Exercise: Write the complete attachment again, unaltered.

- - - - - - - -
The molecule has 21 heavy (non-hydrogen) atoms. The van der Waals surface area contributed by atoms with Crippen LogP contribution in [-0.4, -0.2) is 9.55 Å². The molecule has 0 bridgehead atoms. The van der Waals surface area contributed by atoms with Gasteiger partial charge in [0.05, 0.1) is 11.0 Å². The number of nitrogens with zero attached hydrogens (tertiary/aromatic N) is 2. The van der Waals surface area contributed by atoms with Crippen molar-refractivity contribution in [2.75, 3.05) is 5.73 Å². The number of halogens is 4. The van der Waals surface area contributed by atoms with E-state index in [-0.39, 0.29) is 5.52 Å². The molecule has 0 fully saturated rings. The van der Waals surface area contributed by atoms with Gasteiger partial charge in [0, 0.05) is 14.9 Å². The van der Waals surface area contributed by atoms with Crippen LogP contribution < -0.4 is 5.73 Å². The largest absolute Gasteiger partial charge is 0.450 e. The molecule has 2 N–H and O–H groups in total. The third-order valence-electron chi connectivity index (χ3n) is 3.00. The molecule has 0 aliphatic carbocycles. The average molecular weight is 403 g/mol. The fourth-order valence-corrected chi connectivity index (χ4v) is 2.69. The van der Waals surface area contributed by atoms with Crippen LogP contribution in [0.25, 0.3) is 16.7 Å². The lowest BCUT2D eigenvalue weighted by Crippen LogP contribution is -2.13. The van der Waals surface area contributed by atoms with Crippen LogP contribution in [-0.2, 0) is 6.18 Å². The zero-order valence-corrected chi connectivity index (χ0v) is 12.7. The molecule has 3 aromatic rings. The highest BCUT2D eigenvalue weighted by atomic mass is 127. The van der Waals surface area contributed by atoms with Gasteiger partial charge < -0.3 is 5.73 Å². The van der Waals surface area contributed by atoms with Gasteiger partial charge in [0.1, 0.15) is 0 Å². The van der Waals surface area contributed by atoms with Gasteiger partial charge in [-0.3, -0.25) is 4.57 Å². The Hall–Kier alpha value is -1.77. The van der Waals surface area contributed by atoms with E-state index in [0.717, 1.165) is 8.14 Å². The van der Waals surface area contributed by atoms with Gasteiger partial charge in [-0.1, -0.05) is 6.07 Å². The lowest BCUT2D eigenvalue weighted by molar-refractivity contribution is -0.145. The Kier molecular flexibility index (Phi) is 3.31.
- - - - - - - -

The molecule has 21 heavy (non-hydrogen) atoms. The van der Waals surface area contributed by atoms with Crippen LogP contribution in [-0.4, -0.2) is 9.55 Å². The molecule has 0 bridgehead atoms. The van der Waals surface area contributed by atoms with Gasteiger partial charge in [0.05, 0.1) is 11.0 Å². The number of nitrogens with zero attached hydrogens (tertiary/aromatic N) is 2. The van der Waals surface area contributed by atoms with Crippen molar-refractivity contribution in [2.75, 3.05) is 5.73 Å². The number of halogens is 4. The van der Waals surface area contributed by atoms with E-state index in [-0.39, 0.29) is 5.52 Å². The molecule has 0 fully saturated rings. The van der Waals surface area contributed by atoms with Gasteiger partial charge in [0, 0.05) is 14.9 Å². The van der Waals surface area contributed by atoms with Crippen LogP contribution < -0.4 is 5.73 Å². The largest absolute Gasteiger partial charge is 0.450 e. The molecule has 2 N–H and O–H groups in total. The third-order valence-electron chi connectivity index (χ3n) is 3.00. The molecule has 0 aliphatic carbocycles. The average molecular weight is 403 g/mol. The fourth-order valence-corrected chi connectivity index (χ4v) is 2.69. The van der Waals surface area contributed by atoms with Crippen LogP contribution in [0.25, 0.3) is 16.7 Å². The lowest BCUT2D eigenvalue weighted by Crippen LogP contribution is -2.13. The van der Waals surface area contributed by atoms with Crippen LogP contribution in [-0.2, 0) is 6.18 Å². The zero-order valence-corrected chi connectivity index (χ0v) is 12.7. The molecule has 3 aromatic rings. The highest BCUT2D eigenvalue weighted by atomic mass is 127. The van der Waals surface area contributed by atoms with Gasteiger partial charge < -0.3 is 5.73 Å². The van der Waals surface area contributed by atoms with Gasteiger partial charge in [0.1, 0.15) is 0 Å². The van der Waals surface area contributed by atoms with Gasteiger partial charge in [-0.3, -0.25) is 4.57 Å². The Hall–Kier alpha value is -1.77. The van der Waals surface area contributed by atoms with E-state index in [0.717, 1.165) is 8.14 Å². The van der Waals surface area contributed by atoms with Gasteiger partial charge in [-0.1, -0.05) is 6.07 Å². The lowest BCUT2D eigenvalue weighted by molar-refractivity contribution is -0.145. The Kier molecular flexibility index (Phi) is 3.31.